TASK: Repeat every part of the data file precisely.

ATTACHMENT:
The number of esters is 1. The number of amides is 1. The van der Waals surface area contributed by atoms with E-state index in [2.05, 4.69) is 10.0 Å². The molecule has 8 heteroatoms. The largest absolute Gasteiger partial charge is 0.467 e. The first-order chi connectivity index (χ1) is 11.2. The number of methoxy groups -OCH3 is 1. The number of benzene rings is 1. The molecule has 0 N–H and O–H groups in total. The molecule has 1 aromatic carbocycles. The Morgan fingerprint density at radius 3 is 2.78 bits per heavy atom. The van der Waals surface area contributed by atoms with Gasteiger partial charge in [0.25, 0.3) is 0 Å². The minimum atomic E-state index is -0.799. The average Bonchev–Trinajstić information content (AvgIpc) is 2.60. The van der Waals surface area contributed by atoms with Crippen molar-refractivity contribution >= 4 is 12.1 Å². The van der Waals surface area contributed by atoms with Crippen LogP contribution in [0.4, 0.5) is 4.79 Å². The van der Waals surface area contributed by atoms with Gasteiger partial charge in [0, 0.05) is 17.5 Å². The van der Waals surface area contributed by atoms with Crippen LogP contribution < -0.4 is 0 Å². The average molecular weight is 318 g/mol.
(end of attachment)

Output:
The number of esters is 1. The number of amides is 1. The van der Waals surface area contributed by atoms with E-state index in [2.05, 4.69) is 10.0 Å². The molecule has 8 heteroatoms. The largest absolute Gasteiger partial charge is 0.467 e. The first-order chi connectivity index (χ1) is 11.2. The number of methoxy groups -OCH3 is 1. The number of benzene rings is 1. The molecule has 0 N–H and O–H groups in total. The molecule has 1 aromatic carbocycles. The Morgan fingerprint density at radius 3 is 2.78 bits per heavy atom. The van der Waals surface area contributed by atoms with Gasteiger partial charge in [0.25, 0.3) is 0 Å². The minimum atomic E-state index is -0.799. The average Bonchev–Trinajstić information content (AvgIpc) is 2.60. The van der Waals surface area contributed by atoms with Crippen molar-refractivity contribution >= 4 is 12.1 Å². The van der Waals surface area contributed by atoms with Crippen LogP contribution in [0.4, 0.5) is 4.79 Å². The van der Waals surface area contributed by atoms with Gasteiger partial charge in [0, 0.05) is 17.5 Å². The van der Waals surface area contributed by atoms with Crippen LogP contribution < -0.4 is 0 Å². The average molecular weight is 318 g/mol.